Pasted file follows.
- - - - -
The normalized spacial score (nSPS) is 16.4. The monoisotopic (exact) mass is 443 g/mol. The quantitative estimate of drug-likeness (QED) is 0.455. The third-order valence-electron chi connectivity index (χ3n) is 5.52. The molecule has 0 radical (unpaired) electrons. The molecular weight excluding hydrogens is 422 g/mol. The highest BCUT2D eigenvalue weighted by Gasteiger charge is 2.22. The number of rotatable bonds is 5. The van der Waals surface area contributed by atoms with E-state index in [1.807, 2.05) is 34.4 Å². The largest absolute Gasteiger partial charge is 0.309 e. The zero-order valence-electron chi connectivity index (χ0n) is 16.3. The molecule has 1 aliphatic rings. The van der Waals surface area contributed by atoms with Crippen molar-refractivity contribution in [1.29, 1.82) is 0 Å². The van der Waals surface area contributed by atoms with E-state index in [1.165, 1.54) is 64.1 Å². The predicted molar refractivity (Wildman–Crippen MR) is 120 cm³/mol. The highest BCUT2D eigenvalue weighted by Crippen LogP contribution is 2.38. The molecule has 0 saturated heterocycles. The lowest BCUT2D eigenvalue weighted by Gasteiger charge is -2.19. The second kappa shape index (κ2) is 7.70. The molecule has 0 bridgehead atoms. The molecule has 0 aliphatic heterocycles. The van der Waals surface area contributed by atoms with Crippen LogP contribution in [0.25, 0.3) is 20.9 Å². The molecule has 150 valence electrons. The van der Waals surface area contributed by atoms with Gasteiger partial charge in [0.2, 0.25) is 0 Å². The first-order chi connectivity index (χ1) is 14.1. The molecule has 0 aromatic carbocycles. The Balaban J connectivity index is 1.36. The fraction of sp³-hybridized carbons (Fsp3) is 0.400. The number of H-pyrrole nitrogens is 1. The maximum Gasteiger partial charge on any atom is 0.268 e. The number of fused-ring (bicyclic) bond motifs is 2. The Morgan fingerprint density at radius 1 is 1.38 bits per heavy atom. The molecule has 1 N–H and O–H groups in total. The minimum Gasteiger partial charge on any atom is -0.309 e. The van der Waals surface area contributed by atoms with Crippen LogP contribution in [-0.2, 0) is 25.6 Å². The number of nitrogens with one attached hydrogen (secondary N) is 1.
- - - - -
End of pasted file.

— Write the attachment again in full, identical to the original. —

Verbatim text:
The normalized spacial score (nSPS) is 16.4. The monoisotopic (exact) mass is 443 g/mol. The quantitative estimate of drug-likeness (QED) is 0.455. The third-order valence-electron chi connectivity index (χ3n) is 5.52. The molecule has 0 radical (unpaired) electrons. The molecular weight excluding hydrogens is 422 g/mol. The highest BCUT2D eigenvalue weighted by Gasteiger charge is 2.22. The number of rotatable bonds is 5. The van der Waals surface area contributed by atoms with E-state index in [1.807, 2.05) is 34.4 Å². The largest absolute Gasteiger partial charge is 0.309 e. The zero-order valence-electron chi connectivity index (χ0n) is 16.3. The molecule has 1 aliphatic rings. The van der Waals surface area contributed by atoms with Crippen molar-refractivity contribution in [1.29, 1.82) is 0 Å². The van der Waals surface area contributed by atoms with E-state index in [1.165, 1.54) is 64.1 Å². The predicted molar refractivity (Wildman–Crippen MR) is 120 cm³/mol. The highest BCUT2D eigenvalue weighted by Crippen LogP contribution is 2.38. The molecule has 0 saturated heterocycles. The lowest BCUT2D eigenvalue weighted by Gasteiger charge is -2.19. The second kappa shape index (κ2) is 7.70. The molecule has 0 bridgehead atoms. The molecule has 0 aliphatic heterocycles. The van der Waals surface area contributed by atoms with Crippen LogP contribution in [0.25, 0.3) is 20.9 Å². The molecule has 150 valence electrons. The van der Waals surface area contributed by atoms with Gasteiger partial charge in [0.2, 0.25) is 0 Å². The first-order chi connectivity index (χ1) is 14.1. The molecule has 0 aromatic carbocycles. The Balaban J connectivity index is 1.36. The fraction of sp³-hybridized carbons (Fsp3) is 0.400. The number of H-pyrrole nitrogens is 1. The maximum Gasteiger partial charge on any atom is 0.268 e. The number of fused-ring (bicyclic) bond motifs is 2. The Morgan fingerprint density at radius 1 is 1.38 bits per heavy atom. The molecule has 1 N–H and O–H groups in total. The minimum Gasteiger partial charge on any atom is -0.309 e. The van der Waals surface area contributed by atoms with Crippen LogP contribution in [-0.2, 0) is 25.6 Å². The number of nitrogens with one attached hydrogen (secondary N) is 1.